THE company behind the proposed Black Craig wind farm opposite Roth-esay Bay will donate £64,000 a year towards community projects on Bute if their scheme is given planning permission.
Argyll Windfarms plans to set up a 'community benefit' fund of 160,000 a year over the 25-year lifespan of the Black Craig turbines - if Scottish ministers decide to reverse Argyll and Bute Council's decision to refuse permission for the project.
Bute Community Council was told the benefit fund would be split between Bute and South Cowal and ALIenergy, a public agency providing advice on energy use, with a trust set up to administer the money during the wind farm's lifetime.
That would leave Bute in line for a cash injection of 1.6 million during the turbines' life.
Argyll Windfarms director Mungo Tulloch told BCC members at a special meeting in Rothesay this week that the funds would be intended for youth programmes, renewable energy schemes or projects which would boost tourism on the island.
"Community benefit is a very difficult issue from the developer's point of view," Mr Tulloch admitted.
"If we don't offer it, then people say we are reaping all the benefits, and if we do, they say we are trying to buy them over. In this particular instance, it has been offered because we feel it is due."
The total community benefit is equivalent to 5,000 a year for each megawatt of electricity which would be generated by the wind farm's 16 turbines.
"This proposed rate per megawatt is approximately double what has been put in place to date by other developers in Argyll," Mr Tulloch told the meeting, "and reflects our strong relationship with the local area."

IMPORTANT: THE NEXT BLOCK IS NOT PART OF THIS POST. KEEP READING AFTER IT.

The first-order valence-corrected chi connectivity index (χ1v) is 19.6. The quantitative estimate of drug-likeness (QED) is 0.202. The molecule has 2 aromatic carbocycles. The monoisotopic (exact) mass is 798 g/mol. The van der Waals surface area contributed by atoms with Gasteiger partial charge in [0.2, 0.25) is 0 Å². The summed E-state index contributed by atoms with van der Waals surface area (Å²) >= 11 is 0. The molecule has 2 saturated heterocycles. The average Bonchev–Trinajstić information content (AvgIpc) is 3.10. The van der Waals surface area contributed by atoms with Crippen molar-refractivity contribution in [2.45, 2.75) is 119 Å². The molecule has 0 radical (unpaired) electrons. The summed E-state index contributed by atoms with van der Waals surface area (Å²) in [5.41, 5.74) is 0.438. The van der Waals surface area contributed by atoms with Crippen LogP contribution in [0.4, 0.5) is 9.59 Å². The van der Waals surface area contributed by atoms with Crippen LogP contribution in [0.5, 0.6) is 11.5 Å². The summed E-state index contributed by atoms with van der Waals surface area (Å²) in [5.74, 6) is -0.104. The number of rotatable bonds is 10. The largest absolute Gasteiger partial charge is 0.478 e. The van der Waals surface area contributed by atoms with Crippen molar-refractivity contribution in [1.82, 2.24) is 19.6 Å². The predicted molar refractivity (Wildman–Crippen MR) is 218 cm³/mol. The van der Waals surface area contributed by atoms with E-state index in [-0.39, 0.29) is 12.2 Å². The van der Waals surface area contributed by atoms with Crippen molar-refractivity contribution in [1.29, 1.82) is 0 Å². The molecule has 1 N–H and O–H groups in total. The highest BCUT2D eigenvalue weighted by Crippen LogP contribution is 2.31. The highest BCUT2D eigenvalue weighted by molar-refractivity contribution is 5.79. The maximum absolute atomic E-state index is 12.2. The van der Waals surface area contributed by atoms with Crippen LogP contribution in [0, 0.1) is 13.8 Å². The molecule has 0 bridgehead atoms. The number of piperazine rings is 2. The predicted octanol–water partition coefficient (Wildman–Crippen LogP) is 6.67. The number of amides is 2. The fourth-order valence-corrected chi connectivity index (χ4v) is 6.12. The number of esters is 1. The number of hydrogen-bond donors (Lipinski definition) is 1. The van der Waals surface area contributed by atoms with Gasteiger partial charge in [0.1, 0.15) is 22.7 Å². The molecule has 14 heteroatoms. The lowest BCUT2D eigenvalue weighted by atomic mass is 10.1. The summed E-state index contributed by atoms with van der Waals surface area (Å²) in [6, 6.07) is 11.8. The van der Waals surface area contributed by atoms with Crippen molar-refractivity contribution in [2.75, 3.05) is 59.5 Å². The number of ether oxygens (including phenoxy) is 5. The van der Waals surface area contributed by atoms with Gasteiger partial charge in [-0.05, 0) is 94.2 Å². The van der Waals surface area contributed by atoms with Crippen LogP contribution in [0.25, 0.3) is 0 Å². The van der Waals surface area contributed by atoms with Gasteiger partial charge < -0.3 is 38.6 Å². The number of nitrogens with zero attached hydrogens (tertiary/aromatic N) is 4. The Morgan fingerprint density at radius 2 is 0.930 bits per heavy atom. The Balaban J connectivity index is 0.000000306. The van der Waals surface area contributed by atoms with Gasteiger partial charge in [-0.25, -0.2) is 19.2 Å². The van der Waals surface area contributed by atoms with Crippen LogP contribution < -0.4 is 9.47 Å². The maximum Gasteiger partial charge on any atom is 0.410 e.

The sum donated could be subject to change if the number of turbines is reduced.
By comparison, a similar wind farm trust in nearby Glendaruel administers an annual 'community trust fund' of 21,000 from Scottish Power, operators of the 35-turbine wind farm at Cruach Mhor, high above the village.
Bute Community Council's treasurer, Ian Hopkins, questioned Mr Tulloch on the developer's obligation to donate the stated amount each year.
Mr Tulloch assured him the 64,000 was ring-fenced and would be guaranteed once the appropriate legal documents were signed.
"It is a voluntary contribution by us," he said, "but we will be legally bound, so we can't walk away from it."
A separate group, the Black Craig Windfarm Trust Fund Board, would be set up to administer the community benefit funds to the appropriate parties, and would provide annual scruinty of what the money was spent on.
"There is little doubt in my mind that this money could benefit the community," said BCC member Bill McQueen.
"But it's not going to change dramatically the opinion of those who object to it on terms of environmental issues, visual impact and its effect on tourism."
Scottish ministers are presently considering the views of independent reporter Karen Heywood, who presided at a public inquiry into the Black Craig plans at Colintraive village hall in April; a decision is expected within the next two months.
Ministers have already rejected proposals for a 14-turbine wind farm on Corlarach, also on the Cowal peninsula, on the grounds of adverse visual and environmental impact.
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Saturday 18 May 2013
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